Re:My 300 baud modem shivered... (1)

mirix (1649853) | more than 4 years ago | (#32684532)

It's not that they weren't capable of transmitting voice (AM), it that it needs way more power to get the same range as CW.

Re:My 300 baud modem shivered... (2, Informative)

Nethead (1563) | more than 4 years ago | (#32683156)

You must be young. I remember using acoustical modems back in 1974 and they weren't that new back then. The reason we used them was because it was illegal to connect to the copper on a POTS line back then and Ma Bell's solution was VERY expensive and very non-portable.

Re:My 300 baud modem shivered... (4, Interesting)

bill_mcgonigle (4333) | more than 4 years ago | (#32684472)

I remember using acoustical modems back in 1974 and they weren't that new back then

I've actually considered seeing if I could get a v.32 in-software stack to communicate over the bluetooth headset/microphone protocol so I could do very basic data networking over a cell phone without a data plan. Like ssh.

I came to my senses, but I kinda still want to try it anyway.

Re:My 300 baud modem shivered... (2, Insightful)

xaxa (988988) | more than 4 years ago | (#32683318)

...or just buy the data cable (or USB cable, if your phone uses USB) and download the modem drivers.

Re:My 300 baud modem shivered... (1)

commodore64_love (1445365) | more than 4 years ago | (#32683408)

>>>send data like it's 1989!

A wee bit off laddy. 20 bytes/second == about 200 bits per second, which is ancient technology. More like 1979 - break out the disco and the polyester pants!

I'd sooner use a 56k dialup modem, even if the noise on the lines only let me do 24,000 bits per second (as has happened in some low-budget motels). Or a wireless modem. It's a lot faster than the text 0.2k SMS messaging method.

Why bother? (0, Offtopic)

qoncept (599709) | more than 4 years ago | (#32682892)

20 bytes a second? As in an SMS every 8 seconds? I can't think of a single situation I would consider this worthwhile. If it's a word document, why not send the plain text? If it's a JPEG, call the person and describe what you see. If it's anything else, drive to Starbucks for free wifi.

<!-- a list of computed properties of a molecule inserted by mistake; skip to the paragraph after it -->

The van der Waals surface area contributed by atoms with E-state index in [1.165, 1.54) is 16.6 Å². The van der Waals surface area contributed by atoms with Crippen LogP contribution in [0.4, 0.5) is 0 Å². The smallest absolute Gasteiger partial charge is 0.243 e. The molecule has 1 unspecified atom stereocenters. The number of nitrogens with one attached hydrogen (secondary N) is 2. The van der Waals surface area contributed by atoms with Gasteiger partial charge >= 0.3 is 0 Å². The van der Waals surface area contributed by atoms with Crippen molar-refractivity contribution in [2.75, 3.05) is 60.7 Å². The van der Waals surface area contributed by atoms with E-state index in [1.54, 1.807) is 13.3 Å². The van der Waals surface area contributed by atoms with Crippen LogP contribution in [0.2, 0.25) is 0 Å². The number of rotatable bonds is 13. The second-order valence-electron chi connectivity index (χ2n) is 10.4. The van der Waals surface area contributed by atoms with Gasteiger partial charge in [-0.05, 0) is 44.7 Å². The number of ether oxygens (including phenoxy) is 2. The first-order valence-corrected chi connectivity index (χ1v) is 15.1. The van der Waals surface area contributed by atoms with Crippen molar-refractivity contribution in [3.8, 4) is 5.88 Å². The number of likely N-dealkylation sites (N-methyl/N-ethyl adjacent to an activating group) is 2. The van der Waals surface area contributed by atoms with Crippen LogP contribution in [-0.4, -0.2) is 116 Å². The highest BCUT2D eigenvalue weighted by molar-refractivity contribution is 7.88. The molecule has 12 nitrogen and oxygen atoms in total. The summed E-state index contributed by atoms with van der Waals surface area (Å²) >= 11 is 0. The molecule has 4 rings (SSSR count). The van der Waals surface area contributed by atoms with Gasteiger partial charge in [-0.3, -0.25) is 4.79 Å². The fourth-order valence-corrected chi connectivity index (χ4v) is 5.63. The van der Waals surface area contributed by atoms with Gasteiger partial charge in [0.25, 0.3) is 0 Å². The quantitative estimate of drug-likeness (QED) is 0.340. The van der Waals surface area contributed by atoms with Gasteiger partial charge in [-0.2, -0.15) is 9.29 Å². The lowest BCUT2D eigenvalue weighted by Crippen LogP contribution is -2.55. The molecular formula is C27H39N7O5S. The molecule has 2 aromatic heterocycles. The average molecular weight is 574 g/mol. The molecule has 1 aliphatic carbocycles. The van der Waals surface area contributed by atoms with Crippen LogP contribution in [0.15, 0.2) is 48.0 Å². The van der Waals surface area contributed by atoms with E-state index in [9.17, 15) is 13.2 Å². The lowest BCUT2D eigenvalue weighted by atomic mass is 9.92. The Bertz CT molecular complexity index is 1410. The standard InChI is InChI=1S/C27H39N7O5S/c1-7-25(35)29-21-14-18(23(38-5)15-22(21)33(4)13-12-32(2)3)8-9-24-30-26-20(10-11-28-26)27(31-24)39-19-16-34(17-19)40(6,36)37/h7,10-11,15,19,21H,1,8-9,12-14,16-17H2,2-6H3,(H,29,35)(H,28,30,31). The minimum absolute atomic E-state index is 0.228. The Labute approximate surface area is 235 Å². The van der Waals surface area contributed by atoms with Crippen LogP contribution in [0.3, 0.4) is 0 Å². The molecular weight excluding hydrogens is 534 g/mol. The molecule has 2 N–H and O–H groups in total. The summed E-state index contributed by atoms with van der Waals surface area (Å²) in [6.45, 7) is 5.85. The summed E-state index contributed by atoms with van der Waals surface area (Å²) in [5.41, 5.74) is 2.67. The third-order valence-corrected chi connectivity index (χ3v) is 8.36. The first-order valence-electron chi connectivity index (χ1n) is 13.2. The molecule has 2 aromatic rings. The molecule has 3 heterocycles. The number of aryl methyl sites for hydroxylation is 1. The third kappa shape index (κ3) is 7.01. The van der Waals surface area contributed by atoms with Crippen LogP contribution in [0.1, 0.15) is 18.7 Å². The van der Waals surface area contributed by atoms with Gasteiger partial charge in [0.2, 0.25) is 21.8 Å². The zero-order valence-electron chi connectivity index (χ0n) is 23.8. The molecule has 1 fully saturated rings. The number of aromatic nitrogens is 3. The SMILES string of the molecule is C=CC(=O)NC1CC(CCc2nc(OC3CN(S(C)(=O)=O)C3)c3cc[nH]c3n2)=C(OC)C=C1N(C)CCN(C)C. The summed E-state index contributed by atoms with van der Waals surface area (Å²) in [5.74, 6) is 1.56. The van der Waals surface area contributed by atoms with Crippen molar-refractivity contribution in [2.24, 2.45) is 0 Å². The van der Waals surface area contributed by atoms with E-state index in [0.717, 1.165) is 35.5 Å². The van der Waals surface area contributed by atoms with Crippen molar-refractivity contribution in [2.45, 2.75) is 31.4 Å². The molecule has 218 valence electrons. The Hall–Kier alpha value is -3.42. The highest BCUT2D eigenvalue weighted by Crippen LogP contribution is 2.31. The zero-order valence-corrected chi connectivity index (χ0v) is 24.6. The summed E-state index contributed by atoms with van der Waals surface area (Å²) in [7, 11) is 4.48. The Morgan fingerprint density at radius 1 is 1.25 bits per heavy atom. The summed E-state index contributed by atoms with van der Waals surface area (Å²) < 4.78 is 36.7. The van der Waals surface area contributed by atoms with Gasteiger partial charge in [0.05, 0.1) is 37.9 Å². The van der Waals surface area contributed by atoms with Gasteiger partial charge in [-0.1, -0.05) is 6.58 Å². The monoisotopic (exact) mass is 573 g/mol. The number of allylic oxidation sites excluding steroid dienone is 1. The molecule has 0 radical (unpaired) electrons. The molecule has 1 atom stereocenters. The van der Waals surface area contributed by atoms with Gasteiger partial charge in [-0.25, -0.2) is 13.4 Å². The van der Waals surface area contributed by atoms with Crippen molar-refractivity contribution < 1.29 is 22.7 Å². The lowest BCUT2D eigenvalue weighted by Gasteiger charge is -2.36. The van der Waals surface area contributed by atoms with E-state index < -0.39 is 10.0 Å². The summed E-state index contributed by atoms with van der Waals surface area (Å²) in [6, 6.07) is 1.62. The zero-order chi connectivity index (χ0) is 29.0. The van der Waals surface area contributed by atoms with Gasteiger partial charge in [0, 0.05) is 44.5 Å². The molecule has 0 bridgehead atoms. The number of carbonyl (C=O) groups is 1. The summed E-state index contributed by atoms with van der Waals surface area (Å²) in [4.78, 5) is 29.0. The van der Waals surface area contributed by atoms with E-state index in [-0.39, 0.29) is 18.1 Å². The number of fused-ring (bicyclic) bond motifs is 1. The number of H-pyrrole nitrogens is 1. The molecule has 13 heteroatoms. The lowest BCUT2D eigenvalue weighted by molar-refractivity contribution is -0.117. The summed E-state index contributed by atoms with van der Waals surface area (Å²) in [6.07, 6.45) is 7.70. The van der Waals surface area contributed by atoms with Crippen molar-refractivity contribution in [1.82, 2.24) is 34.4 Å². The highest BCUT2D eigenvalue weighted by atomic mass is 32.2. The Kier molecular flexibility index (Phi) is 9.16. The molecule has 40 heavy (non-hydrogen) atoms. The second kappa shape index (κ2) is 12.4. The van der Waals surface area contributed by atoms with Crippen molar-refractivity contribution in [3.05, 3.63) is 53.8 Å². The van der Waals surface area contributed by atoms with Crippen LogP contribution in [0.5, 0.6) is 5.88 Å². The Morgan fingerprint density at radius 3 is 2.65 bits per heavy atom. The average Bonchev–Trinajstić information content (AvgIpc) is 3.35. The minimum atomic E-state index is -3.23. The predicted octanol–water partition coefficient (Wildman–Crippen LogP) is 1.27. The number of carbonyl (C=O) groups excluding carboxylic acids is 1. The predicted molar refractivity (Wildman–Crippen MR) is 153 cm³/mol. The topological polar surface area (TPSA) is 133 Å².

Sometimes when I get home from work my wife will be watching Judge Judy. When she tells me "there's nothing else on," it seems the best solution would be to turn the TV off.

Re:Why bother? (4, Funny)

EricJ2190 (1016652) | more than 4 years ago | (#32683084)

If it's anything else, drive to Starbucks for free wifi.

Because Starbucks is so commonplace in the "rural areas of the developing world."

Re:Why bother? (1)

qoncept (599709) | more than 4 years ago | (#32683428)

Fine. Walk. Beats transfering 15mb in 14 hours.

Re:Why bother? (1)

commodore64_love (1445365) | more than 4 years ago | (#32684182)

>>>Beats transfering 15mb in 14 hours

I agree. SMS data transmission is blase'. With my superduper speedy 56k modem (upgraded from the old 28k model) I can download an entire episode of Stargate in just over 3 hours! Amazing.

Re:Why bother? (1)

toadlife (301863) | more than 4 years ago | (#32683896)

You never know. We might run out of street corners [] here.

Re:Why bother? (1)

e2d2 (115622) | more than 4 years ago | (#32683470)

A Steganography of sorts, hiding data in plain sight. I can see groups using this to communicate covertly without attracting attention.

Re:Why bother? (1)